Desanka Maksimović is often considered to be the pride of Valjevo, but the famous poetess was actually born in nearby Brankovina. A village of less than 500 just 12km from Valjevo, Brankovina has produced far more notable Serbs than any hamlet of that size should. Along with Maksimović, Prince Aleksa Nenadović, Duke Jakov and others trace their roots to this Historical Landmark of Great Importance. The village is full of interesting buildings, not to mention some exquisite views.
Serbia is full of incredible natural diversity, so it takes something special to stand out as the very best of your type. The Gradac river is exactly that however, taking home the prize for the cleanest river water in Europe. It truly is a landscape of exceptional beauty, and the little monastery hiding in the gorge is the delectable cherry on top. A short drive south of Valjevo, the river is home to a variety of fauna, including deer, otters and some rather delightful birds.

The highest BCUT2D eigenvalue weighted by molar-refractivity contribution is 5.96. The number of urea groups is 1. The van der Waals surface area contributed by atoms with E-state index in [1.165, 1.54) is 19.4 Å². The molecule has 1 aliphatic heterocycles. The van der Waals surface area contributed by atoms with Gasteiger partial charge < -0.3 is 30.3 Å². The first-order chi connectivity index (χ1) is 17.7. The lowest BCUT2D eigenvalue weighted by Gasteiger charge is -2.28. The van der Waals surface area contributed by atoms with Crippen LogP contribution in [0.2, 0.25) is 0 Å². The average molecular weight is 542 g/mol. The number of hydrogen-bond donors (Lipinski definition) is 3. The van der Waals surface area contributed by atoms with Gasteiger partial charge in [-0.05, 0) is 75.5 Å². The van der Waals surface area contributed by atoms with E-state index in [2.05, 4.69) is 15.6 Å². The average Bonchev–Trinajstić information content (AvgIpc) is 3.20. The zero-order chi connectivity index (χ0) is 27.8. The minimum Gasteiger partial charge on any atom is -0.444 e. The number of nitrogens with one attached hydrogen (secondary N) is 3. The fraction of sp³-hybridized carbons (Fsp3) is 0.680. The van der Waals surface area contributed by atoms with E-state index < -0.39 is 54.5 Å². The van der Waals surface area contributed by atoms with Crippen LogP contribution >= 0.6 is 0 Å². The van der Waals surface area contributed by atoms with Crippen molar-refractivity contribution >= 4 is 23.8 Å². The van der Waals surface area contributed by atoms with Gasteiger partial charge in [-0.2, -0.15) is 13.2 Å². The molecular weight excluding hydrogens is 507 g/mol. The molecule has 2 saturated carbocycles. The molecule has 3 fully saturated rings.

A short drive east of Valjevo lies Banja Vrujci, another magnificent spa town in a country full of the things. Vrujci spreads majestically around the hills of Suovobr, and is best known for the quality of its healing waters. Those liquids often make their way into the nation’s iconic VodaVoda bottles, but that is far from the minds of the many who make a beeline for the town in search of tranquility and regeneration.
While the phrase ‘jewel in the crown’ is undoubtedly hackneyed at best at this point, it is difficult to avoid when discussing Valjevo and Divčibare. The mountain resort attracts as many if not more visitors than the city just an hour away. Snow covers the mountain for well over a quarter of the year, making for alluring vistas and no small amount of winter recreation. There is plenty of sun too, making Divčibare arguably the point of Serbia with the finest annual climate. Come for the weather, stay because it is magnificent.
Tourism has been king in these parts for well over a century and a half, but that doesn’t make the cave at Petnica any less exciting. Long one of the most popular caving destinations in the country, there is evidence of human activity here dating way back to the Palaeolithic age, although we can’t confirm whether or not tourism was popular at that time as well. Just 500 metres long, the cave is short but sweet, with 11 halls and a variety of lakes waiting.